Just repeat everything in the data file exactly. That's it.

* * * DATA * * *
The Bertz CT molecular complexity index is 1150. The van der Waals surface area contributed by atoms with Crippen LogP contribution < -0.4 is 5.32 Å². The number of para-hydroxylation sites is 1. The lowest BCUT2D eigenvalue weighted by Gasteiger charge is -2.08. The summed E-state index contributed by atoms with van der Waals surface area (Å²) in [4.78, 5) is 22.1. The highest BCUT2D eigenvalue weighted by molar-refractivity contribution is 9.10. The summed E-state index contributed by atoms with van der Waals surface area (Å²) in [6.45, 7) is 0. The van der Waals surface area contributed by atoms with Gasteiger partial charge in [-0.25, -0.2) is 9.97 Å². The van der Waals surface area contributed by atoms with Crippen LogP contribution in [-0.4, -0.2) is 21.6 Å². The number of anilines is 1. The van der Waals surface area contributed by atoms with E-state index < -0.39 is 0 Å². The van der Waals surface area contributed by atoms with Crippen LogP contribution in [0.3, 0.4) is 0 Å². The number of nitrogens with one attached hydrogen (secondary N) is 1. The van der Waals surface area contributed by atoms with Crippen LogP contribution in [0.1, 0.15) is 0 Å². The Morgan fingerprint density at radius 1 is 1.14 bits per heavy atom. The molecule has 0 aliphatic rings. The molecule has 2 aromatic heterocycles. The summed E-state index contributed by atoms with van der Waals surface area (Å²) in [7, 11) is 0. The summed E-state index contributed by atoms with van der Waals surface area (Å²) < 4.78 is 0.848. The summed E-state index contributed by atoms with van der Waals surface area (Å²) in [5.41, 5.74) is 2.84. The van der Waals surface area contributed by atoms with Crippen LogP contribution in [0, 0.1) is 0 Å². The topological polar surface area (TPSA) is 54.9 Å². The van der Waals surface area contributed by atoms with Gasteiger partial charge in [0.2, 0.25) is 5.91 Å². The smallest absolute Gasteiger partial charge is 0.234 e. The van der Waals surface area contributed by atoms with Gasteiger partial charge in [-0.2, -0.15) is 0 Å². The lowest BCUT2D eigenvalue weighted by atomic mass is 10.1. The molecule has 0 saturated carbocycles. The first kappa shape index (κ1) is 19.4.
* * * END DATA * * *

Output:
The Bertz CT molecular complexity index is 1150. The van der Waals surface area contributed by atoms with Crippen LogP contribution < -0.4 is 5.32 Å². The number of para-hydroxylation sites is 1. The lowest BCUT2D eigenvalue weighted by Gasteiger charge is -2.08. The summed E-state index contributed by atoms with van der Waals surface area (Å²) in [4.78, 5) is 22.1. The highest BCUT2D eigenvalue weighted by molar-refractivity contribution is 9.10. The summed E-state index contributed by atoms with van der Waals surface area (Å²) in [6.45, 7) is 0. The van der Waals surface area contributed by atoms with Gasteiger partial charge in [-0.25, -0.2) is 9.97 Å². The van der Waals surface area contributed by atoms with Crippen LogP contribution in [-0.4, -0.2) is 21.6 Å². The number of anilines is 1. The van der Waals surface area contributed by atoms with E-state index < -0.39 is 0 Å². The van der Waals surface area contributed by atoms with Crippen LogP contribution in [0.3, 0.4) is 0 Å². The number of nitrogens with one attached hydrogen (secondary N) is 1. The van der Waals surface area contributed by atoms with Crippen LogP contribution in [0.1, 0.15) is 0 Å². The Morgan fingerprint density at radius 1 is 1.14 bits per heavy atom. The molecule has 0 aliphatic rings. The molecule has 2 aromatic heterocycles. The summed E-state index contributed by atoms with van der Waals surface area (Å²) in [7, 11) is 0. The summed E-state index contributed by atoms with van der Waals surface area (Å²) < 4.78 is 0.848. The summed E-state index contributed by atoms with van der Waals surface area (Å²) in [5.41, 5.74) is 2.84. The van der Waals surface area contributed by atoms with Crippen LogP contribution in [0, 0.1) is 0 Å². The topological polar surface area (TPSA) is 54.9 Å². The van der Waals surface area contributed by atoms with Gasteiger partial charge in [0.2, 0.25) is 5.91 Å². The smallest absolute Gasteiger partial charge is 0.234 e. The van der Waals surface area contributed by atoms with Gasteiger partial charge in [-0.2, -0.15) is 0 Å². The lowest BCUT2D eigenvalue weighted by atomic mass is 10.1. The molecule has 0 saturated carbocycles. The first kappa shape index (κ1) is 19.4.